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Chest. 2018 Oct 22. pii: S0012-3692(18)32581-9. doi: 10.1016/j.chest.2018.09.030. [Epub ahead of print]

Sleep Study and Oximetry Parameters for Predicting Postoperative Complications in Patients With OSA.

Author information

1
Department of Anesthesiology, Toronto Western Hospital, University Health Network, Toronto, ON, Canada; Department of Anesthesiology, University of Toronto, Toronto, ON, Canada.
2
Department of Medicine, University of Toronto, Toronto, ON, Canada; Centre for Sleep Health and Research, Toronto General Hospital, Toronto, ON, Canada.
3
Department of Anesthesiology, Toronto Western Hospital, University Health Network, Toronto, ON, Canada.
4
Sleep Disorders Program, University of British Colombia, Vancouver, BC, Canada.
5
Toronto Health Economics and Technology Assessment Collaborative, University of Toronto, Toronto, ON, Canada.
6
Sleep Disorders Center and the Section of Pulmonary and Critical Care (Dr Mokhlesi), Department of Medicine, University of Chicago, Chicago, IL.
7
Department of Anesthesiology, Toronto Western Hospital, University Health Network, Toronto, ON, Canada; Department of Anesthesiology, University of Toronto, Toronto, ON, Canada. Electronic address: frances.chung@uhn.ca.

Abstract

In the surgical setting, OSA is associated with an increased risk of postoperative complications. At present, risk stratification using OSA-associated parameters derived from polysomnography (PSG) or overnight oximetry to predict postoperative complications has not been established. The objective of this narrative review is to evaluate the literature to determine the association between parameters extracted from in-laboratory PSG, portable PSG, or overnight oximetry and postoperative adverse events. We obtained pertinent articles from Ovid MEDLINE, Ovid MEDLINE In-Process & Other Non-Indexed Citations, and Embase (2008 to December 2017). The search included studies with adult patients undergoing surgery who had OSA diagnosed with portable PSG, in-laboratory PSG, or overnight oximetry that reported on specific sleep parameters and at least one adverse outcome. The search was restricted to English-language articles. The search yielded 1,810 articles, of which 21 were included in the review. Preoperative apnea-hypopnea index (AHI) and measurements of nocturnal hypoxemia such as oxygen desaturation index (ODI), cumulative sleep time percentage with oxyhemoglobin saturation (Spo2) < 90% (CT90), minimum Spo2, mean Spo2, and longest apnea duration were associated with postoperative complications. OSA is associated with postoperative complications in the population undergoing surgery. Clinically and statistically significant associations between AHI and postoperative adverse events exists. Complications may be more likely to occur in the category of moderate to severe OSA (AHI ≥ 15). Other parameters from PSG or overnight oximetry such as ODI, CT90, mean and minimal Spo2, and longest apnea duration can be associated with postoperative complications and may provide additional value in risk stratification and minimization.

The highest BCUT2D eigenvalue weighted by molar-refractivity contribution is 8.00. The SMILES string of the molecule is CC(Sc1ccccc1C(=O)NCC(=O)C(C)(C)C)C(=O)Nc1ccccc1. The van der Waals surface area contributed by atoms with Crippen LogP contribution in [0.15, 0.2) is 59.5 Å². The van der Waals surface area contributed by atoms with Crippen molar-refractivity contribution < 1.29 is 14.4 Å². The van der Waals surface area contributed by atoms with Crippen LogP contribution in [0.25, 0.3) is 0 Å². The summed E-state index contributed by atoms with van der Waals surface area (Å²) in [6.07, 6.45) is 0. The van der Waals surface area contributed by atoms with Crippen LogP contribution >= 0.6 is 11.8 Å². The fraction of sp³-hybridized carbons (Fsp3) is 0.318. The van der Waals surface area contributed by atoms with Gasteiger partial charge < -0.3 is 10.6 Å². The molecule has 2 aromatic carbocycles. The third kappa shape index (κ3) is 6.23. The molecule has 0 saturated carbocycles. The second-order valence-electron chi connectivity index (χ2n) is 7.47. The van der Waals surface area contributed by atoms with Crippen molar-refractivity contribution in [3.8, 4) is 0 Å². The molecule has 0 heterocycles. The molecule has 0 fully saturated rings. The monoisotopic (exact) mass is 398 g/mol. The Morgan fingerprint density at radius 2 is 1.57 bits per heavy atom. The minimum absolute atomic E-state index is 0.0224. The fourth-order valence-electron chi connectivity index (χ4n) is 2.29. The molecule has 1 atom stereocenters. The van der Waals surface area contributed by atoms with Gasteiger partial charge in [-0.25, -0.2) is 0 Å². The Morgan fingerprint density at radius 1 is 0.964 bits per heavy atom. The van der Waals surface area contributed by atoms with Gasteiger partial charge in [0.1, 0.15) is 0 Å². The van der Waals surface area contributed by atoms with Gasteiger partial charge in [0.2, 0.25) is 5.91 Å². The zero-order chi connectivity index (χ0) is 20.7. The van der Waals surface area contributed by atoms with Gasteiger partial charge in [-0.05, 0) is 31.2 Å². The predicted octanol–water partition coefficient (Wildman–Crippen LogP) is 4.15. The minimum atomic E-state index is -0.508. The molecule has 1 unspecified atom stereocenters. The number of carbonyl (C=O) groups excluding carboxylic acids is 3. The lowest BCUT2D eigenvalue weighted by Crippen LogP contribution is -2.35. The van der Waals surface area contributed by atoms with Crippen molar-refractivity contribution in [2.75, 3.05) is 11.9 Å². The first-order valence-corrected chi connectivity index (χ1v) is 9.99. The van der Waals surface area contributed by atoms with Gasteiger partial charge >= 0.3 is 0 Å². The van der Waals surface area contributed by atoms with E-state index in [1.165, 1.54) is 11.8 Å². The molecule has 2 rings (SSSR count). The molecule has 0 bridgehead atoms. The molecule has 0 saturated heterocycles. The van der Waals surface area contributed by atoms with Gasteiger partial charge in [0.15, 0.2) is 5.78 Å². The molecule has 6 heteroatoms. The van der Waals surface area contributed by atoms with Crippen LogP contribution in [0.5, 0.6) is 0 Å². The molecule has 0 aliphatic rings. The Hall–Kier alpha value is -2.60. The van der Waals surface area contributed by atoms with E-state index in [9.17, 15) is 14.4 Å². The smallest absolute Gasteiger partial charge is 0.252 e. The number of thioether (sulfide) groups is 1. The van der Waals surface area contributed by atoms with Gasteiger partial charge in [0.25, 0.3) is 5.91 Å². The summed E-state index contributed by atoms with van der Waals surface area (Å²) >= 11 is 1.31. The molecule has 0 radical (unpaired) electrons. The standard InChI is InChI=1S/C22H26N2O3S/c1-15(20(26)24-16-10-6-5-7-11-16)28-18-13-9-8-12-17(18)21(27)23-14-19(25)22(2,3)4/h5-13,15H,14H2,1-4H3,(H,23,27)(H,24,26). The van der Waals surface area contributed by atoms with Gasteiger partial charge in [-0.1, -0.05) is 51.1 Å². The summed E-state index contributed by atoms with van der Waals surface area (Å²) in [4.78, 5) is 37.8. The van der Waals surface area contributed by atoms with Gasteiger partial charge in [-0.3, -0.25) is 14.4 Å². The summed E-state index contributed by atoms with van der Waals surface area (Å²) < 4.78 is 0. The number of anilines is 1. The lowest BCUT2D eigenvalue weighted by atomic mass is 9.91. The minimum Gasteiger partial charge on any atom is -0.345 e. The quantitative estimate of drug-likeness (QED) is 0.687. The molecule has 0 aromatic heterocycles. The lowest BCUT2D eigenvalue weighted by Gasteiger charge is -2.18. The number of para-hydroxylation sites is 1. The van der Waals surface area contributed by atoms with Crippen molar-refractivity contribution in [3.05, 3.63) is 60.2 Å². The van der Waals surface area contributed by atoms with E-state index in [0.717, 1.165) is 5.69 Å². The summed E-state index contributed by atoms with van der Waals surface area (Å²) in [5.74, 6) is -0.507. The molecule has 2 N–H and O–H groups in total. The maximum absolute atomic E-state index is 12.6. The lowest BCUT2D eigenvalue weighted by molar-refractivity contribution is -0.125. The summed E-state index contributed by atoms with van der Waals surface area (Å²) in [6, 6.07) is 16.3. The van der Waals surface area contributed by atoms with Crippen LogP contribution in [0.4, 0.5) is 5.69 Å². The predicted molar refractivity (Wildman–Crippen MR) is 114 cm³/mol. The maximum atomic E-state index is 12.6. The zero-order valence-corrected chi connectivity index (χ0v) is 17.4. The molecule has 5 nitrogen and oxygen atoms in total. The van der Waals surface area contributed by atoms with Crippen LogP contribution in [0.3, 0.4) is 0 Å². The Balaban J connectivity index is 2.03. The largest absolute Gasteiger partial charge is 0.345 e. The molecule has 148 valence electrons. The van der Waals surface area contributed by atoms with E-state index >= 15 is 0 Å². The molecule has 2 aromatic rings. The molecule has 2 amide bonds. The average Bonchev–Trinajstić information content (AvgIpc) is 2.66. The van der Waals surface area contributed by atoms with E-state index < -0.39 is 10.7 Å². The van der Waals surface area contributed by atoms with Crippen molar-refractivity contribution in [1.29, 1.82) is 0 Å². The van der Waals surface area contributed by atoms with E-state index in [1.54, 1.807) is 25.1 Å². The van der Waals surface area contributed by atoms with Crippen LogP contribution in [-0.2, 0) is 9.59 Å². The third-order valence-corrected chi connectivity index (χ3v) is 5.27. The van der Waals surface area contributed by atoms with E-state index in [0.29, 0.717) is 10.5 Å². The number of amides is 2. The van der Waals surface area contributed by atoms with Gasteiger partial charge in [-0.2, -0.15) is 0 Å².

KEYWORDS:

adverse events; obstructive sleep apnea; oximetry; perioperative; polysomnography

PMID:
30359618
DOI:
10.1016/j.chest.2018.09.030
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